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PLoS One. 2016 Feb 12;11(2):e0149039. doi: 10.1371/journal.pone.0149039. eCollection 2016.

UBA5 Mutations Cause a New Form of Autosomal Recessive Cerebellar Ataxia.

Duan R1, Shi Y2, Yu L1, Zhang G1, Li J1, Lin Y1, Guo J2,1,3, Wang J2,1,3, Shen L2,1,3, Jiang H2,1,3, Wang G4, Tang B2,1,3.

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The State Key Laboratory of Medical Genetics, School of Life Sciences, Central South University, Changsha, Hunan province, China.
Department of Neurology, Xiangya Hospital, Central South University, Changsha, Hunan province, China.
The Key Laboratory of Hunan Province in Neurodegenerative Disorders, Central South University, Changsha, Hunan province, China.
Department of Pharmacology, College of Pharmaceutical Sciences, Soochow University, Suzhou, Jiangsu province, China.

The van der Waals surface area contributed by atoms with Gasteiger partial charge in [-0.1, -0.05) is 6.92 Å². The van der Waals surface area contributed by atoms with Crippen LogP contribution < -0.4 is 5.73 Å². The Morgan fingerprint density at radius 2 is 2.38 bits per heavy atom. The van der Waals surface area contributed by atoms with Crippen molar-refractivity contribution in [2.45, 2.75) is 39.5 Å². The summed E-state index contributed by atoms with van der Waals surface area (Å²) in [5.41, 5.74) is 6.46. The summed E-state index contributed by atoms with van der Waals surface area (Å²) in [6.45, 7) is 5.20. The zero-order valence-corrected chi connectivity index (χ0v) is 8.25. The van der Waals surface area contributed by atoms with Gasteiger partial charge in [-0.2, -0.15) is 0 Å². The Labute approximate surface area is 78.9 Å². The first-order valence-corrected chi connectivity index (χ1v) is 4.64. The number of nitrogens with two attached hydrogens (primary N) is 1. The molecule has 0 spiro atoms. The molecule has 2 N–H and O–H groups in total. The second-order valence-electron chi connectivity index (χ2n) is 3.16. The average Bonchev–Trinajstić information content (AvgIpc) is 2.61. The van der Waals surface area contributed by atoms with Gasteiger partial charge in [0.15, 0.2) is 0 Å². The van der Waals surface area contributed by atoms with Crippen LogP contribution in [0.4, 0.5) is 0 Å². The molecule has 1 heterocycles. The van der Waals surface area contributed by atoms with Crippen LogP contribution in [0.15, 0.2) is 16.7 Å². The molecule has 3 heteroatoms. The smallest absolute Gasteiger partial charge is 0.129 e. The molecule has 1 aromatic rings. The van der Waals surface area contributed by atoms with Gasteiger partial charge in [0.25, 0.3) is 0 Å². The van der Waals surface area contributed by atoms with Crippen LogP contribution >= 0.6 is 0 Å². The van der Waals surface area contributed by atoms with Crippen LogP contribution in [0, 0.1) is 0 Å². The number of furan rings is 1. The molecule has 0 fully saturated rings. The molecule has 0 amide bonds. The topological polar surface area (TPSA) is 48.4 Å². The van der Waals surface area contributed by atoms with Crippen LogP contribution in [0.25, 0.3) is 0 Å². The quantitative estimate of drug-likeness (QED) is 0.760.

Autosomal recessive cerebellar ataxia (ARCA) comprises a large and heterogeneous group of neurodegenerative disorders. For many affected patients, the genetic cause remains undetermined. Through whole-exome sequencing, we identified compound heterozygous mutations in ubiquitin-like modifier activating enzyme 5 gene (UBA5) in two Chinese siblings presenting with ARCA. Moreover, copy number variations in UBA5 or ubiquitin-fold modifier 1 gene (UFM1) were documented with the phenotypes of global developmental delays and gait disturbances in the ClinVar database. UBA5 encodes UBA5, the ubiquitin-activating enzyme of UFM1. However, a crucial role for UBA5 in human neurological disease remains to be reported. Our molecular study of UBA5-R246X revealed a dramatically decreased half-life and loss of UFM1 activation due to the absence of the catalytic cysteine Cys250. UBA5-K310E maintained its interaction with UFM1, although with less stability, which may affect the ability of this UBA5 mutant to activate UFM1. Drosophila modeling revealed that UBA5 knockdown induced locomotive defects and a shortened lifespan accompanied by aberrant neuromuscular junctions (NMJs). Strikingly, we found that UFM1 and E2 cofactor knockdown induced markedly similar phenotypes. Wild-type UBA5, but not mutant UBA5, significantly restored neural lesions caused by the absence of UBA5. The finding of a UBA5 mutation in cerebellar ataxia suggests that impairment of the UFM1 pathway may contribute to the neurological phenotypes of ARCA.

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